Today I'm sipping on Sisterdale Straight Bourbon. What's that? You've never heard of it? That's not surprising since this is the distillery's inaugural release.


"Sisterdale Distilling Co. was formed by two longtime friends and entrepreneurs who set out to make the highest quality, small-batch bourbon for ourselves - bourbon that we truly love to drink with our friends and family. So that is exactly what we have done." - Sisterdale Distilling Co.


Sisterdale starts off the same way many craft brands do - they source whiskey from MGP of Indiana. The Bourbon is a blend of four grains and five different distillates, including a high-wheat recipe. After distillation, the whiskey was transported down to Texas' hill country, where the distillery sits on a 1200-acre cattle ranch on Sister Creek. It then aged 3-1/2 years, then was blended and proofed using Texas rainwater.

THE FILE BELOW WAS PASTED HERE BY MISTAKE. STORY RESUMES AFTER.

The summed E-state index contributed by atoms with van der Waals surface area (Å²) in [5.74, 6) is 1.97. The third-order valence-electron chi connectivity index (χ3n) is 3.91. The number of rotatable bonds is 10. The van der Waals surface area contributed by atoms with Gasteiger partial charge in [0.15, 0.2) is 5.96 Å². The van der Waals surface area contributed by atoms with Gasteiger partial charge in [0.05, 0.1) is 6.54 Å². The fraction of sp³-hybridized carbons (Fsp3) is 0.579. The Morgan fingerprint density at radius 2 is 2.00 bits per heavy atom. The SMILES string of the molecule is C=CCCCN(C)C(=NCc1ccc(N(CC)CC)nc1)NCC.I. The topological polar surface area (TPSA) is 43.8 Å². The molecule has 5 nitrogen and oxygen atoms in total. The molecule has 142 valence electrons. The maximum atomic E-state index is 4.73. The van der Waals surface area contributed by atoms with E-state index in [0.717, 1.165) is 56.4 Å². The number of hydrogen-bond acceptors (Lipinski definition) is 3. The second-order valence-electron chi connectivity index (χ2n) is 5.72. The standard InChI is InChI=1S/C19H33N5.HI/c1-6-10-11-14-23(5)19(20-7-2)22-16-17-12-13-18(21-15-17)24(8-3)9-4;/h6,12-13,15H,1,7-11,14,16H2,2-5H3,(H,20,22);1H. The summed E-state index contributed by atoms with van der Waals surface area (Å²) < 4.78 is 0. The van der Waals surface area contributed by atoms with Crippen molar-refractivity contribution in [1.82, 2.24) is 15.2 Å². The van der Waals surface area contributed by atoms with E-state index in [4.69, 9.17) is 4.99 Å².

Packaged at 93.4°, you can expect to pay about $78.00 for a 750ml bottle. I obtained my sample in exchange for a no-strings-attached, honest review, and I'd like to thank Sisterdale for providing that. Now, it is time to #DrinkCurious


Appearance:  In my Glencairn glass, Sisterdale presented the color of bright copper. It produced a medium rim that, try as I might, didn't create legs. Instead, it left sticky droplets that continued to build. Eventually, those legs got so heavy they fell back into the pool.


Nose:  The Bourbon was not fragrant from across the room, but that doesn't mean it isn't aromatic. When the glass got closer to my face, I picked out nutmeg, popcorn, cinnamon, and strawberry fruit strips. When I breathed the vapor into my mouth, I experienced vanilla and lemon peel.